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Various types of cardiomyocytes undergo changes in automaticity and electrical properties during fetal heart development. Human embryonic stem cell-derived cardiomyocytes (hESC-CMs), like fetal cardiomyocytes, are electrophysiologically immature and exhibit automaticity. We used hESC-CMs to investigate developmental changes in mechanisms of automaticity and to determine whether electrophysiological maturation is driven by an intrinsic developmental clock and/or is regulated by interactions with non-cardiomyocytes in embryoid bodies (EBs). We isolated pure populations of hESC-CMs from EBs by lentivirus-engineered Puromycin resistance at various stages of differentiation. Using pharmacological agents, calcium (Ca2+) imaging, and intracellular recording techniques, we found that intracellular Ca2+-cycling mechanisms developed early and contributed to dominant automaticity throughout hESC-CM differentiation. Sarcolemmal ion channels evolved later upon further differentiation within EBs and played an increasing role in controlling automaticity and electrophysiological properties of hESC-CMs. In contrast to the development of intracellular Ca2+-handling proteins, ion channel development and electrophysiological maturation of hESC-CMs did not occur when hESC-CMs were isolated from EBs early and maintained in culture without further interaction with non-cardiomyocytes. Adding back non-cardiomyocytes to early-isolated hESC-CMs rescued the arrest of electrophysiological maturation, indicating that non-cardiomyocytes in EBs drive electrophysiological maturation of early hESC-CMs. Non-cardiomyocytes in EBs contain most cell types present in the embryonic heart that are known to influence early cardiac development. Our study is the first to demonstrate that non-cardiomyocytes influence electrophysiological maturation of early hESC-CMs in cultures. Defining the nature of these extrinsic signals will aid in the directed maturation of immature hESC-CMs to mitigate arrhythmogenic risks of cell-based therapies.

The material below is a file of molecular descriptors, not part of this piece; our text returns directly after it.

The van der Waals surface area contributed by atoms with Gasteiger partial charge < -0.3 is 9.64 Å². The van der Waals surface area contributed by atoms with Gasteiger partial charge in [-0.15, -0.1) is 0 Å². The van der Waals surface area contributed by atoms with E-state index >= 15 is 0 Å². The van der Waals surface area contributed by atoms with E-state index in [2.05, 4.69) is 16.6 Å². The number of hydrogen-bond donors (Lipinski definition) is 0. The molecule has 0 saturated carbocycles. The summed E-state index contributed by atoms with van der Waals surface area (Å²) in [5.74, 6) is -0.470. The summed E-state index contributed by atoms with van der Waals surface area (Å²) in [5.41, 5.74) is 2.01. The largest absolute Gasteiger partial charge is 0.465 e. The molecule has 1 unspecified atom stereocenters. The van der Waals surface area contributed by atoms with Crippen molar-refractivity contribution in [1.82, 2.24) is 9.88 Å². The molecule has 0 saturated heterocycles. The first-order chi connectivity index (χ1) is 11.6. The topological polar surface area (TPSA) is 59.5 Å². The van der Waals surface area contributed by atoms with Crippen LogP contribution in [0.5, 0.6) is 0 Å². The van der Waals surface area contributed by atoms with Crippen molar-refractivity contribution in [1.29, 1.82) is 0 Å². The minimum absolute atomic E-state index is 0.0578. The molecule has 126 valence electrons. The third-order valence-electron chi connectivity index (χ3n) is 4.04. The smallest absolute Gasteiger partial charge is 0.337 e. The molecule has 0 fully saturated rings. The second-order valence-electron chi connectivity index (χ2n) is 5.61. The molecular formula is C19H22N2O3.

Animal models and human clinical trials have suggested the promising therapeutic potential of stem and progenitor cell (SPC)-based therapies for myocardial replacement  and for generating biological pacemaker cells . However, most SPC-derived cardiomyocytes (SPC-CMs) possess automaticity despite differences in their action potential properties [3–5] and are reminiscent of primitive cardiomyocytes isolated from various regions of embryonic hearts [3,6]. Since implantation of immature cardiomyocytes carries potential arrhythmogenic risks , defining mechanisms that govern automaticity and electrophysiological maturation during SPC-CM differentiation is important for developing safe replacement therapies. Since the molecular natures of signals that stimulate electrical maturation during cardiomyogenesis are largely unknown, we evaluated the electrophysiological development of early human embryonic stem cell-derived cardiomyocytes (hESC-CMs) and addressed whether an intrinsic developmental timer versus extrinsic signals directs electrophysiological maturation.